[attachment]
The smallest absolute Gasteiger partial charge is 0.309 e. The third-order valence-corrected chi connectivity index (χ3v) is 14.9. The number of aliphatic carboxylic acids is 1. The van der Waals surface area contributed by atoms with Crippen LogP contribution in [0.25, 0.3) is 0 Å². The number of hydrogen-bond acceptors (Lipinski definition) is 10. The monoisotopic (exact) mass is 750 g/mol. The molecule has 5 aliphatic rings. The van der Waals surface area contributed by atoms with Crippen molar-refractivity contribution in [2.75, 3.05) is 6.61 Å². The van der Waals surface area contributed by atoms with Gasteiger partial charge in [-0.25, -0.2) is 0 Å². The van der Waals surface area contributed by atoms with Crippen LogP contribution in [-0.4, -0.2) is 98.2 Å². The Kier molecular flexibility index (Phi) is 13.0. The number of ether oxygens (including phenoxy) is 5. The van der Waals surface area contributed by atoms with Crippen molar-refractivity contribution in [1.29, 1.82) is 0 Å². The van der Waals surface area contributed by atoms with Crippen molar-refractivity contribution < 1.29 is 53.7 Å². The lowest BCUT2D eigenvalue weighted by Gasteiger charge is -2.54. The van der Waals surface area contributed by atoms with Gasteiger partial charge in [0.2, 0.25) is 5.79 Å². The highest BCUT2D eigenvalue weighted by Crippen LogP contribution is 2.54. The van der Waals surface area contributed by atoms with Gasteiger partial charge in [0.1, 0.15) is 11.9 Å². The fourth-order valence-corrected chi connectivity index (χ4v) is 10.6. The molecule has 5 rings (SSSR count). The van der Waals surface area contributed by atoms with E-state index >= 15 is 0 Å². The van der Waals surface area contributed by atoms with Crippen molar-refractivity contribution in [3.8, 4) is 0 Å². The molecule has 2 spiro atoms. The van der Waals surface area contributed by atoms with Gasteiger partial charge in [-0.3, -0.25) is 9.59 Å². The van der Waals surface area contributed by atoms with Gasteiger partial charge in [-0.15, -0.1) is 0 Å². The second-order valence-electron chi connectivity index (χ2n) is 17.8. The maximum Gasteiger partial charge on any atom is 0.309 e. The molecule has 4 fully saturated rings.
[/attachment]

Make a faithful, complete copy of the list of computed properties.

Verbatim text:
The smallest absolute Gasteiger partial charge is 0.309 e. The third-order valence-corrected chi connectivity index (χ3v) is 14.9. The number of aliphatic carboxylic acids is 1. The van der Waals surface area contributed by atoms with Crippen LogP contribution in [0.25, 0.3) is 0 Å². The number of hydrogen-bond acceptors (Lipinski definition) is 10. The monoisotopic (exact) mass is 750 g/mol. The molecule has 5 aliphatic rings. The van der Waals surface area contributed by atoms with Crippen molar-refractivity contribution in [2.75, 3.05) is 6.61 Å². The van der Waals surface area contributed by atoms with Gasteiger partial charge in [-0.25, -0.2) is 0 Å². The van der Waals surface area contributed by atoms with Crippen LogP contribution in [-0.4, -0.2) is 98.2 Å². The Kier molecular flexibility index (Phi) is 13.0. The number of ether oxygens (including phenoxy) is 5. The van der Waals surface area contributed by atoms with Crippen molar-refractivity contribution in [1.29, 1.82) is 0 Å². The van der Waals surface area contributed by atoms with Crippen molar-refractivity contribution < 1.29 is 53.7 Å². The lowest BCUT2D eigenvalue weighted by Gasteiger charge is -2.54. The van der Waals surface area contributed by atoms with Gasteiger partial charge in [0.2, 0.25) is 5.79 Å². The highest BCUT2D eigenvalue weighted by Crippen LogP contribution is 2.54. The van der Waals surface area contributed by atoms with Gasteiger partial charge in [0.1, 0.15) is 11.9 Å². The fourth-order valence-corrected chi connectivity index (χ4v) is 10.6. The molecule has 5 rings (SSSR count). The van der Waals surface area contributed by atoms with E-state index >= 15 is 0 Å². The van der Waals surface area contributed by atoms with Crippen molar-refractivity contribution in [3.8, 4) is 0 Å². The molecule has 2 spiro atoms. The van der Waals surface area contributed by atoms with Gasteiger partial charge in [-0.3, -0.25) is 9.59 Å². The van der Waals surface area contributed by atoms with Gasteiger partial charge in [-0.15, -0.1) is 0 Å². The second-order valence-electron chi connectivity index (χ2n) is 17.8. The maximum Gasteiger partial charge on any atom is 0.309 e. The molecule has 4 fully saturated rings.